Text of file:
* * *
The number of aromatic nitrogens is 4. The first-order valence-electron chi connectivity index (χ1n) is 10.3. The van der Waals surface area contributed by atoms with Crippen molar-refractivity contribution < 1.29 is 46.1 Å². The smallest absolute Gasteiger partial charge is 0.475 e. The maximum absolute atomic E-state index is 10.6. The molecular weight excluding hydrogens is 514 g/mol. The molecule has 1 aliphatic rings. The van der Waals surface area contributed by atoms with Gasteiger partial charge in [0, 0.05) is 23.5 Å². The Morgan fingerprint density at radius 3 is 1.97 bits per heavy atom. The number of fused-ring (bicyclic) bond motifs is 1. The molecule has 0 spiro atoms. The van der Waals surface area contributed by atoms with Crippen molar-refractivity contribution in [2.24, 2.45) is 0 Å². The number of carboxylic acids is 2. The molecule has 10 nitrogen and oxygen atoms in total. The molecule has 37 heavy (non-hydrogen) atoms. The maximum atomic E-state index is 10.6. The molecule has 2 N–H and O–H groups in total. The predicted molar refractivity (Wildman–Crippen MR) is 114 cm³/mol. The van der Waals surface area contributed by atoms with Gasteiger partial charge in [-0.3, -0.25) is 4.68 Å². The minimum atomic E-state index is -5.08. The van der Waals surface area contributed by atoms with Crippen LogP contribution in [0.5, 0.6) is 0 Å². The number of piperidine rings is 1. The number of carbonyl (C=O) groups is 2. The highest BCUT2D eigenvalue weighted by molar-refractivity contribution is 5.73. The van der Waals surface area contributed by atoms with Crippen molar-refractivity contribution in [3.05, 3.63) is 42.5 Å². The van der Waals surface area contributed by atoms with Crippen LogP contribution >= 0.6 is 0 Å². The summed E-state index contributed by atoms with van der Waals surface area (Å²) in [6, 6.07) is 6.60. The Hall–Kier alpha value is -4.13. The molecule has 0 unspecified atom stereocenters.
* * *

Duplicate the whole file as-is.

The number of aromatic nitrogens is 4. The first-order valence-electron chi connectivity index (χ1n) is 10.3. The van der Waals surface area contributed by atoms with Crippen molar-refractivity contribution < 1.29 is 46.1 Å². The smallest absolute Gasteiger partial charge is 0.475 e. The maximum absolute atomic E-state index is 10.6. The molecular weight excluding hydrogens is 514 g/mol. The molecule has 1 aliphatic rings. The van der Waals surface area contributed by atoms with Gasteiger partial charge in [0, 0.05) is 23.5 Å². The Morgan fingerprint density at radius 3 is 1.97 bits per heavy atom. The number of fused-ring (bicyclic) bond motifs is 1. The molecule has 0 spiro atoms. The van der Waals surface area contributed by atoms with Crippen molar-refractivity contribution in [2.24, 2.45) is 0 Å². The number of carboxylic acids is 2. The molecule has 10 nitrogen and oxygen atoms in total. The molecule has 37 heavy (non-hydrogen) atoms. The maximum atomic E-state index is 10.6. The molecule has 2 N–H and O–H groups in total. The predicted molar refractivity (Wildman–Crippen MR) is 114 cm³/mol. The van der Waals surface area contributed by atoms with Gasteiger partial charge in [-0.3, -0.25) is 4.68 Å². The minimum atomic E-state index is -5.08. The van der Waals surface area contributed by atoms with Crippen LogP contribution in [0.5, 0.6) is 0 Å². The number of piperidine rings is 1. The number of carbonyl (C=O) groups is 2. The highest BCUT2D eigenvalue weighted by molar-refractivity contribution is 5.73. The van der Waals surface area contributed by atoms with Crippen molar-refractivity contribution in [3.05, 3.63) is 42.5 Å². The van der Waals surface area contributed by atoms with Crippen LogP contribution >= 0.6 is 0 Å². The summed E-state index contributed by atoms with van der Waals surface area (Å²) in [6, 6.07) is 6.60. The Hall–Kier alpha value is -4.13. The molecule has 0 unspecified atom stereocenters.